“But most employers gravitate to paper and I think there are good reasons for this. All the organisations I have ever worked with, or for, have issues with data. Unless [employers] have high-quality data, many of the benefits of online begin to pale.”
But Strait Logics’ Shingadia disagrees, saying some technology has comprehensive data validation routines. “The majority of the data cleansing and quality control is done at the data import stage and where the web application reports back any data irregularities. Also, data is uploaded only if it conforms 100% with the [employer’s] rules.”
Can all employees access information?
However good the data, a real issue for employers with large staff populations who do not have computer access at work, is that not all employees can access it.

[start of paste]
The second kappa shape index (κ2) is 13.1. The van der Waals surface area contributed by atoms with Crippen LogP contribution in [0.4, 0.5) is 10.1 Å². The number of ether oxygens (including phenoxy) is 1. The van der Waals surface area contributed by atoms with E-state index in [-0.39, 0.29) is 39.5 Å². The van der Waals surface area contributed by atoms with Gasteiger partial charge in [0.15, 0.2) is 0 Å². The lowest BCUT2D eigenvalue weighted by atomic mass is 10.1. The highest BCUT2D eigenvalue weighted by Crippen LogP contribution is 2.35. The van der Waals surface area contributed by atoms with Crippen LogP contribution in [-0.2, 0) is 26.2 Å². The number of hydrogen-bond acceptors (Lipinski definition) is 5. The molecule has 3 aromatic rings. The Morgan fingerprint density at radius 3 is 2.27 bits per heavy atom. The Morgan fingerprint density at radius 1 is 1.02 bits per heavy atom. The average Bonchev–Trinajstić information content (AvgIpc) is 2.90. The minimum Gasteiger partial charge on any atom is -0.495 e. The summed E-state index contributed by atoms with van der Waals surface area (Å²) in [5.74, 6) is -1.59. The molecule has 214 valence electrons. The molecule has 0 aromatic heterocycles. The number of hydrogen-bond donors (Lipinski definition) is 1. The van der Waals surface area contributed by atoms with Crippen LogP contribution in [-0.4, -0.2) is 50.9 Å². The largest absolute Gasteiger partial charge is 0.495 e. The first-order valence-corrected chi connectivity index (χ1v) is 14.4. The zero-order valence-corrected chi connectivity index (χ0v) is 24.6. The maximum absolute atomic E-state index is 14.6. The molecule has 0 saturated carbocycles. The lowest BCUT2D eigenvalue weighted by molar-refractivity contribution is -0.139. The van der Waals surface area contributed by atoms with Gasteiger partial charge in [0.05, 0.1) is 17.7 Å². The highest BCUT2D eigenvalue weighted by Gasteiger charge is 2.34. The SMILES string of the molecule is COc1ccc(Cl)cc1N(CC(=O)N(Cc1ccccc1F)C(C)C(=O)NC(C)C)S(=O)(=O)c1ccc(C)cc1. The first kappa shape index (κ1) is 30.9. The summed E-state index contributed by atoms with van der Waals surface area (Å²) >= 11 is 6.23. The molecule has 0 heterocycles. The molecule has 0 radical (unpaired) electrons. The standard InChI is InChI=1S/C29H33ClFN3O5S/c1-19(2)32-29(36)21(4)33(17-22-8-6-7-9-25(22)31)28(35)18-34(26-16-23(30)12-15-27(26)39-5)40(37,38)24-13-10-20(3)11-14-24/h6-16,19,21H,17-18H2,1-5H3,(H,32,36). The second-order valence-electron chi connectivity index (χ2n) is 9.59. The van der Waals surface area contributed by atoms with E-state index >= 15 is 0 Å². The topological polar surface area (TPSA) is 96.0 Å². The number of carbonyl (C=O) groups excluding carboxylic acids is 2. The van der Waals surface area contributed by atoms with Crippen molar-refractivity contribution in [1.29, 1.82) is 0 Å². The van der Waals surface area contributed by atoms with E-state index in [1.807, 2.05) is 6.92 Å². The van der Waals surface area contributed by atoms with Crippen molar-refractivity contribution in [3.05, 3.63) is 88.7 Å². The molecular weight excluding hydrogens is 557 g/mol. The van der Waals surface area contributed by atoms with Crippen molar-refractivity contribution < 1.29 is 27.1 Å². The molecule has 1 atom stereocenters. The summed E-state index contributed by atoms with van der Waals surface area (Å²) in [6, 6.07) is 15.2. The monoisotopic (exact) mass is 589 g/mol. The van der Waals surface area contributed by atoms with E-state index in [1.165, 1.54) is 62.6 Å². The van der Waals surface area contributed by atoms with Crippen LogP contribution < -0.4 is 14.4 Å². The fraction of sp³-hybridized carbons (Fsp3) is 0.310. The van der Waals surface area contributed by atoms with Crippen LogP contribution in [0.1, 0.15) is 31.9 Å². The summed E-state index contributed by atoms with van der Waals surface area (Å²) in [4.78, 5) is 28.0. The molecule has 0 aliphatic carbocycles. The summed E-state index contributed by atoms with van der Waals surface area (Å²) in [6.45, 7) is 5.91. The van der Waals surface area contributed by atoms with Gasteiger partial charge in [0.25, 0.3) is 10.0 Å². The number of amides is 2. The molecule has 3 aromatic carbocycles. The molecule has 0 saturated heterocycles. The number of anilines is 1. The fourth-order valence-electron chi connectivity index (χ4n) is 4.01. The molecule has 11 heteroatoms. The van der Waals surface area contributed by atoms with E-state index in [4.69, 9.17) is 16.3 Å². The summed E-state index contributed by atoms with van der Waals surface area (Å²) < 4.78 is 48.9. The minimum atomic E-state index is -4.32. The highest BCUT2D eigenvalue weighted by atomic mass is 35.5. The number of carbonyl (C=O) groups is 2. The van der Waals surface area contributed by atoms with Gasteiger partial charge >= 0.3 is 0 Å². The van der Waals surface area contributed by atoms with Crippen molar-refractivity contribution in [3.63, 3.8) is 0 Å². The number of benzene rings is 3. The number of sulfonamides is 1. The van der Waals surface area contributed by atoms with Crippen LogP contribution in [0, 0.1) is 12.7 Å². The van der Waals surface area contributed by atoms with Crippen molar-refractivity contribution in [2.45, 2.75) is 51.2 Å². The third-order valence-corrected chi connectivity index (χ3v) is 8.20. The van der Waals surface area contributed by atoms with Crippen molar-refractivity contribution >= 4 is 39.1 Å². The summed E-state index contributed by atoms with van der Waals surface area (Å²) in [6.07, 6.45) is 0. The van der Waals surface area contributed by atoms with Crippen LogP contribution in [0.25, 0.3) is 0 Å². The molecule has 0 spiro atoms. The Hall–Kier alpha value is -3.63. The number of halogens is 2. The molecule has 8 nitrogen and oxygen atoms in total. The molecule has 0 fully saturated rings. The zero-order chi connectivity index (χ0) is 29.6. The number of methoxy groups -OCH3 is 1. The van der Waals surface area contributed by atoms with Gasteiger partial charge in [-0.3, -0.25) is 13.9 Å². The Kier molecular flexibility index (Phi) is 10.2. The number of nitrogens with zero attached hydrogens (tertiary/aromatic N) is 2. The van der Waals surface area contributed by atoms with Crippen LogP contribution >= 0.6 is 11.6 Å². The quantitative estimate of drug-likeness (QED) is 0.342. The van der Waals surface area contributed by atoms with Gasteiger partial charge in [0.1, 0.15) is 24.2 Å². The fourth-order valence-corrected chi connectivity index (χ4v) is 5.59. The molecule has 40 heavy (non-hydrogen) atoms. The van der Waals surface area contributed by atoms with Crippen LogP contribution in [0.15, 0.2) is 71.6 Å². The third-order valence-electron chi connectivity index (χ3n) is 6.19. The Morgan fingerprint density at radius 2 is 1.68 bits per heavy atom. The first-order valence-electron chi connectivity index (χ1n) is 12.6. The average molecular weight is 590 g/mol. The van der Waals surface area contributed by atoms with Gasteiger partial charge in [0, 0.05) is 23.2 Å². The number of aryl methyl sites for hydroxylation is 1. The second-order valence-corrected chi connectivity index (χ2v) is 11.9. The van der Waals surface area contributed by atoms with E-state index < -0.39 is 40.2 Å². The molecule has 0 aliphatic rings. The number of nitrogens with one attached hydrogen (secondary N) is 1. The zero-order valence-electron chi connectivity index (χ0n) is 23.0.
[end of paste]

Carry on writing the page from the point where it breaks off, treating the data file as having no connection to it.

Barriers to access can be attitudinal as well as physical. “What you tend to find is the more people earn and the more variety they have in their [reward] package, the more they will use [a statement],” says Wells.
Employers may get excited about online’s bells and whistles, but many staff still prefer paper, which can feel more private and is easier to take home to share with family.
Some employers may decide to provide some workforce segments with paper statements, and give others access to information online. But what they should not do is offer all employees the same information in both formats. “It is a waste of money,” says Wells. “What you do is destroy the value of one or the other, and it tends to be the online.”
Employers that do this typically see online take-up reduced from about 50% to 2-3%.
A more successful approach is to provide detailed information online, but use paper to communicate specific events, such as changes in bonuses or pay reviews.